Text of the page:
And long live printing that integrates alongside other communication channels. This is the way forward and, to get it right, you need to make two changes: throw away the old baggage you have carried for so long and embrace a change of mentality.
You must swap the old habits of traditional printing for digital ones.
Pierre Coquard, head of Industria, a Parisian print service provider with a passion for all things tailor made, and who sits on the verge of switching completely to digital printing, says, “I am optimistic for the years to come. There are fewer and fewer print experts within the customers we engage with. Our contacts are coming more often from higher up in their organisations, in marketing or communications, and they are facing broader challenges.
“They do not have a pure print problem but more a communications challenge. And those with a print problem alone often don’t know how to manage it.
“So, if a print service provider can offer relevant communication proposals, ensuring top quality within the required delivery schedule and with a positive communication result, then there is definitely business to be made.”
Printing has not changed as rapidly as it could have, as new technologies based on toner and inkjet have worked alongside the older ones (offset, rotogravure, screen printing and flexography). It certainly has benefited from all the advantages brought by IT and software, whether in traditional or digital printing and finishing equipment (small and large formats); in process management; or in marketing with multichannel or cross media communications.
We shouldn’t forget the numerous embellishments now available for all technologies and in all markets. In short, the print impression has been transformed, re-muscled, adapted and developed, while meeting a fundamental, necessary trend for reduced environmental impact (control of rejects, less waste, better inks, sustainable papers, etc.)
Some traditional printers, albeit too few of them, go ahead and develop full digital departments or replace offset presses with digital models. But that is not enough. Digital printing requires a change of mind towards flexibility of operation, responsiveness, different management schedules, and real tailor-made service.
It is no coincidence that major players in digital printing are often derived from smaller reprographic structures that already have a service culture.
A period of transformation
Today’s commercial printing industry is characterised by the rise of digital printing, including inkjet printing, combined with significant modernisation of traditional printing technologies.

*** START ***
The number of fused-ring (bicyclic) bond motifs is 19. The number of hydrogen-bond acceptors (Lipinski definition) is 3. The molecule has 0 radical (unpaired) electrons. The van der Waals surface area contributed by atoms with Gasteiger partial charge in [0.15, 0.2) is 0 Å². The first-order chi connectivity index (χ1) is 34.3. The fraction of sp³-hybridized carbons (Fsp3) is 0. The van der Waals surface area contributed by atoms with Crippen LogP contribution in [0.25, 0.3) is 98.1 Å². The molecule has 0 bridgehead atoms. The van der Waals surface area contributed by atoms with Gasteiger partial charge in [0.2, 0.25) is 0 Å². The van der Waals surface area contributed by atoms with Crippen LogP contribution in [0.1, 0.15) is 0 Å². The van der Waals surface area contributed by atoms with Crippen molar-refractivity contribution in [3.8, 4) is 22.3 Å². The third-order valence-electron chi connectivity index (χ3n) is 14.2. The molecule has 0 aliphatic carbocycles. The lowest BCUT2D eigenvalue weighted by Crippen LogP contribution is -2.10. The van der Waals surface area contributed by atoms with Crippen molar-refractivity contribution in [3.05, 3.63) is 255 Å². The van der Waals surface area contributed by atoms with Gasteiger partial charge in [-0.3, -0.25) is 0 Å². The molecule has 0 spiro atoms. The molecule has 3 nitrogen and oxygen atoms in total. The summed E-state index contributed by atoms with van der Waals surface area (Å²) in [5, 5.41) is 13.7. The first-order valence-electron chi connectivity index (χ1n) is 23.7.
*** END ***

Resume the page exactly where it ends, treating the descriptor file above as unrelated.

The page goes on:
Offset survives, thanks to technical advances: automation of calibration processes; reduction of waste; higher speed; 20,000 sheets per hour; offset-digital hybrid workflow; offset digital combinations in commercial, labels, packaging, and binding; with finishing equipment. Workflow developments are seen in all areas and internet printing (web to print) is booming.
It is now possible to respond to customer demands that could not have been met before, such as the printing of a single copy of a book; short print-runs for brochures or documents; as well as packaging and fully customised labels.
The demand for long-tail solutions can now be met with digital printing offers from a range of suppliers: Canon, Domino, Fujifilm, Fuji Xerox, Heidelberg, HP, Koenig & Bauer, Komori, Ricoh, Riso, Ryobi and so on.
The search for the best price is giving way to the search for the most profitable service for the customer.
Print only is being replaced by a universe with print in it; from order to delivery, without sacrificing creativity, quality and overall print profitability.
The key question becomes: ‘What is the return on investment of a print?’
Printed documents that can be de-materialised into the non-physical will continue to be de-materialised, so there is only one way to remain in business profitably: provide added value and related services.
Customers no longer want to be told how it works, but what it does in terms of results and impact. In this regard, print must contribute, that is, it must communicate effectively when integrated within a mix of media channels.
The return of print
Consumers are saturated with digital information.
However, they can be positively sensitive and receptive to different communications that engage them in a distinctive, personal way. These include invitations, brochures, books, photos, greeting cards, personalised documents using some of the advancements in 21st century print such as special colours (gold, silver and fluorescent), varnish, relief, new shapes, and form factors.